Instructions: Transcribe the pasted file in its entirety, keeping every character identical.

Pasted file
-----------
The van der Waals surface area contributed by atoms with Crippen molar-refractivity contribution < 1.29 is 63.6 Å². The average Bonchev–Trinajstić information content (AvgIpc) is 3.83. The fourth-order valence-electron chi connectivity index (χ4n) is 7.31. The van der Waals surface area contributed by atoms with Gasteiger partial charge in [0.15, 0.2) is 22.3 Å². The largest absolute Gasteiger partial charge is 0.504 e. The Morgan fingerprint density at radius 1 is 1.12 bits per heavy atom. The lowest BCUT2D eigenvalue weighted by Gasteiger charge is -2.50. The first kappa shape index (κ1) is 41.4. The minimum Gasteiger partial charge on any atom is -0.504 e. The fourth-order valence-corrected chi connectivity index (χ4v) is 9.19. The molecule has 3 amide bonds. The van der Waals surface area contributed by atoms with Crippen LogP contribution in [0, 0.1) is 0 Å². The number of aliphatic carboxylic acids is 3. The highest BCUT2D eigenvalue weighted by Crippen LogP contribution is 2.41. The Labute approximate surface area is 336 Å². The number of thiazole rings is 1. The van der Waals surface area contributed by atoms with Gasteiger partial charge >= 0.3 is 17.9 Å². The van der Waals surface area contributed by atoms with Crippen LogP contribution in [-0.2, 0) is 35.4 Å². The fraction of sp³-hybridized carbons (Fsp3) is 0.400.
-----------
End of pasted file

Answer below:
The van der Waals surface area contributed by atoms with Crippen molar-refractivity contribution < 1.29 is 63.6 Å². The average Bonchev–Trinajstić information content (AvgIpc) is 3.83. The fourth-order valence-electron chi connectivity index (χ4n) is 7.31. The van der Waals surface area contributed by atoms with Gasteiger partial charge in [0.15, 0.2) is 22.3 Å². The largest absolute Gasteiger partial charge is 0.504 e. The Morgan fingerprint density at radius 1 is 1.12 bits per heavy atom. The lowest BCUT2D eigenvalue weighted by Gasteiger charge is -2.50. The first kappa shape index (κ1) is 41.4. The minimum Gasteiger partial charge on any atom is -0.504 e. The fourth-order valence-corrected chi connectivity index (χ4v) is 9.19. The molecule has 3 amide bonds. The van der Waals surface area contributed by atoms with Crippen LogP contribution in [0, 0.1) is 0 Å². The number of aliphatic carboxylic acids is 3. The highest BCUT2D eigenvalue weighted by Crippen LogP contribution is 2.41. The Labute approximate surface area is 336 Å². The number of thiazole rings is 1. The van der Waals surface area contributed by atoms with Gasteiger partial charge >= 0.3 is 17.9 Å². The van der Waals surface area contributed by atoms with Crippen LogP contribution in [-0.2, 0) is 35.4 Å². The fraction of sp³-hybridized carbons (Fsp3) is 0.400.